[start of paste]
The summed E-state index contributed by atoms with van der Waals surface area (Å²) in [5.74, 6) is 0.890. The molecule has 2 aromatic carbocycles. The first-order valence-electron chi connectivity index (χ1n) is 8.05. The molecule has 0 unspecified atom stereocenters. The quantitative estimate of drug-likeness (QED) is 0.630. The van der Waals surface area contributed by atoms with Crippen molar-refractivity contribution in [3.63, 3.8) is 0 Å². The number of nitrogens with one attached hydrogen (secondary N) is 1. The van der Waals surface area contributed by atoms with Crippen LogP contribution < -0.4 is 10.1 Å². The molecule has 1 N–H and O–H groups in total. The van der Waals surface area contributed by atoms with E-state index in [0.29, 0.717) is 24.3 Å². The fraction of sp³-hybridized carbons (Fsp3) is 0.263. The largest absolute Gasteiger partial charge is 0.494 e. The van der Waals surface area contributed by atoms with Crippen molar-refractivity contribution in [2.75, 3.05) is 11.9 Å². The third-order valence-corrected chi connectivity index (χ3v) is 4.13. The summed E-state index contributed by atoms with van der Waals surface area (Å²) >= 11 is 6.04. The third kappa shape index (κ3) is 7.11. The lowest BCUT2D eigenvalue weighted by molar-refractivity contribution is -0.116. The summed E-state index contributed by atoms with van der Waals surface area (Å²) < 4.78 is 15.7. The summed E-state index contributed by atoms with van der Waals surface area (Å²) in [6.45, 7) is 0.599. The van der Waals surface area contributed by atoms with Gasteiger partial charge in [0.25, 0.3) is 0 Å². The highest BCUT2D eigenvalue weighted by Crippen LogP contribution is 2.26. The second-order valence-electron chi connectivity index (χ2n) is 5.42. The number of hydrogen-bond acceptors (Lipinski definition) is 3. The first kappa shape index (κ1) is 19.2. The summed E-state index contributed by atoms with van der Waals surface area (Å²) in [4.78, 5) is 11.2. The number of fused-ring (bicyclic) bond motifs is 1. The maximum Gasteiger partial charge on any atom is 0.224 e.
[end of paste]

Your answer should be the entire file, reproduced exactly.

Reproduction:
The summed E-state index contributed by atoms with van der Waals surface area (Å²) in [5.74, 6) is 0.890. The molecule has 2 aromatic carbocycles. The first-order valence-electron chi connectivity index (χ1n) is 8.05. The molecule has 0 unspecified atom stereocenters. The quantitative estimate of drug-likeness (QED) is 0.630. The van der Waals surface area contributed by atoms with Crippen molar-refractivity contribution in [3.63, 3.8) is 0 Å². The number of nitrogens with one attached hydrogen (secondary N) is 1. The van der Waals surface area contributed by atoms with Crippen LogP contribution < -0.4 is 10.1 Å². The molecule has 1 N–H and O–H groups in total. The van der Waals surface area contributed by atoms with E-state index in [0.29, 0.717) is 24.3 Å². The fraction of sp³-hybridized carbons (Fsp3) is 0.263. The largest absolute Gasteiger partial charge is 0.494 e. The van der Waals surface area contributed by atoms with Crippen molar-refractivity contribution in [2.75, 3.05) is 11.9 Å². The third-order valence-corrected chi connectivity index (χ3v) is 4.13. The summed E-state index contributed by atoms with van der Waals surface area (Å²) >= 11 is 6.04. The third kappa shape index (κ3) is 7.11. The lowest BCUT2D eigenvalue weighted by molar-refractivity contribution is -0.116. The summed E-state index contributed by atoms with van der Waals surface area (Å²) < 4.78 is 15.7. The summed E-state index contributed by atoms with van der Waals surface area (Å²) in [6.45, 7) is 0.599. The van der Waals surface area contributed by atoms with Gasteiger partial charge in [0.25, 0.3) is 0 Å². The highest BCUT2D eigenvalue weighted by Crippen LogP contribution is 2.26. The second-order valence-electron chi connectivity index (χ2n) is 5.42. The number of hydrogen-bond acceptors (Lipinski definition) is 3. The first kappa shape index (κ1) is 19.2. The summed E-state index contributed by atoms with van der Waals surface area (Å²) in [4.78, 5) is 11.2. The number of fused-ring (bicyclic) bond motifs is 1. The maximum Gasteiger partial charge on any atom is 0.224 e.